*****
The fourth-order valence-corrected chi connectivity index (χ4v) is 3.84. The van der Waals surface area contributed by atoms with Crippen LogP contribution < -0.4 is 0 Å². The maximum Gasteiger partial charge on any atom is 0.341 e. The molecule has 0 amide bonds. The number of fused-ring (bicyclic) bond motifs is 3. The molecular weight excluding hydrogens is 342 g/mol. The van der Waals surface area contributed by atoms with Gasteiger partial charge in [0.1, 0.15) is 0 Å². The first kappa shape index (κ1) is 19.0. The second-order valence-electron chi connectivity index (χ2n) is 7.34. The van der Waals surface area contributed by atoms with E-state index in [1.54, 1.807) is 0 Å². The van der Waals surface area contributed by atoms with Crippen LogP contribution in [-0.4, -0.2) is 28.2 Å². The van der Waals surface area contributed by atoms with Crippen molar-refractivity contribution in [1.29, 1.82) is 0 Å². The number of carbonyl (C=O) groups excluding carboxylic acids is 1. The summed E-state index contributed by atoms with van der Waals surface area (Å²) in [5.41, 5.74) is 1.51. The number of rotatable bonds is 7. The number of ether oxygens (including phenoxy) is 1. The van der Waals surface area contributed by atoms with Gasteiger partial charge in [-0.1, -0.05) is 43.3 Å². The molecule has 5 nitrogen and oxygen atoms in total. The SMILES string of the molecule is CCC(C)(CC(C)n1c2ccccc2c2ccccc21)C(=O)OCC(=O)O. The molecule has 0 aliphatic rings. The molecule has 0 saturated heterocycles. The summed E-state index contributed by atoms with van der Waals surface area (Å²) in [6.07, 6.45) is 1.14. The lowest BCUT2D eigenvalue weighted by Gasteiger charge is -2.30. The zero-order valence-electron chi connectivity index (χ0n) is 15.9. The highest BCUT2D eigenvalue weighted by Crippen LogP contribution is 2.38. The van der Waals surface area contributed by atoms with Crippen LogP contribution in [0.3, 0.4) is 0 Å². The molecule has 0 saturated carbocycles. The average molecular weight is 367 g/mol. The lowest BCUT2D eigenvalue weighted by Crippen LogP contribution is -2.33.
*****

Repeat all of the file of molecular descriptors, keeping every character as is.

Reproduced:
The fourth-order valence-corrected chi connectivity index (χ4v) is 3.84. The van der Waals surface area contributed by atoms with Crippen LogP contribution < -0.4 is 0 Å². The maximum Gasteiger partial charge on any atom is 0.341 e. The molecule has 0 amide bonds. The number of fused-ring (bicyclic) bond motifs is 3. The molecular weight excluding hydrogens is 342 g/mol. The van der Waals surface area contributed by atoms with Gasteiger partial charge in [0.1, 0.15) is 0 Å². The first kappa shape index (κ1) is 19.0. The second-order valence-electron chi connectivity index (χ2n) is 7.34. The van der Waals surface area contributed by atoms with E-state index in [1.54, 1.807) is 0 Å². The van der Waals surface area contributed by atoms with Crippen LogP contribution in [-0.4, -0.2) is 28.2 Å². The van der Waals surface area contributed by atoms with Crippen molar-refractivity contribution in [1.29, 1.82) is 0 Å². The number of carbonyl (C=O) groups excluding carboxylic acids is 1. The summed E-state index contributed by atoms with van der Waals surface area (Å²) in [5.41, 5.74) is 1.51. The number of rotatable bonds is 7. The number of ether oxygens (including phenoxy) is 1. The van der Waals surface area contributed by atoms with Gasteiger partial charge in [-0.1, -0.05) is 43.3 Å². The molecule has 5 nitrogen and oxygen atoms in total. The SMILES string of the molecule is CCC(C)(CC(C)n1c2ccccc2c2ccccc21)C(=O)OCC(=O)O. The molecule has 0 aliphatic rings. The molecule has 0 saturated heterocycles. The summed E-state index contributed by atoms with van der Waals surface area (Å²) in [6.07, 6.45) is 1.14. The lowest BCUT2D eigenvalue weighted by Gasteiger charge is -2.30. The zero-order valence-electron chi connectivity index (χ0n) is 15.9. The highest BCUT2D eigenvalue weighted by Crippen LogP contribution is 2.38. The van der Waals surface area contributed by atoms with Crippen LogP contribution in [0.3, 0.4) is 0 Å². The molecule has 0 saturated carbocycles. The average molecular weight is 367 g/mol. The lowest BCUT2D eigenvalue weighted by Crippen LogP contribution is -2.33.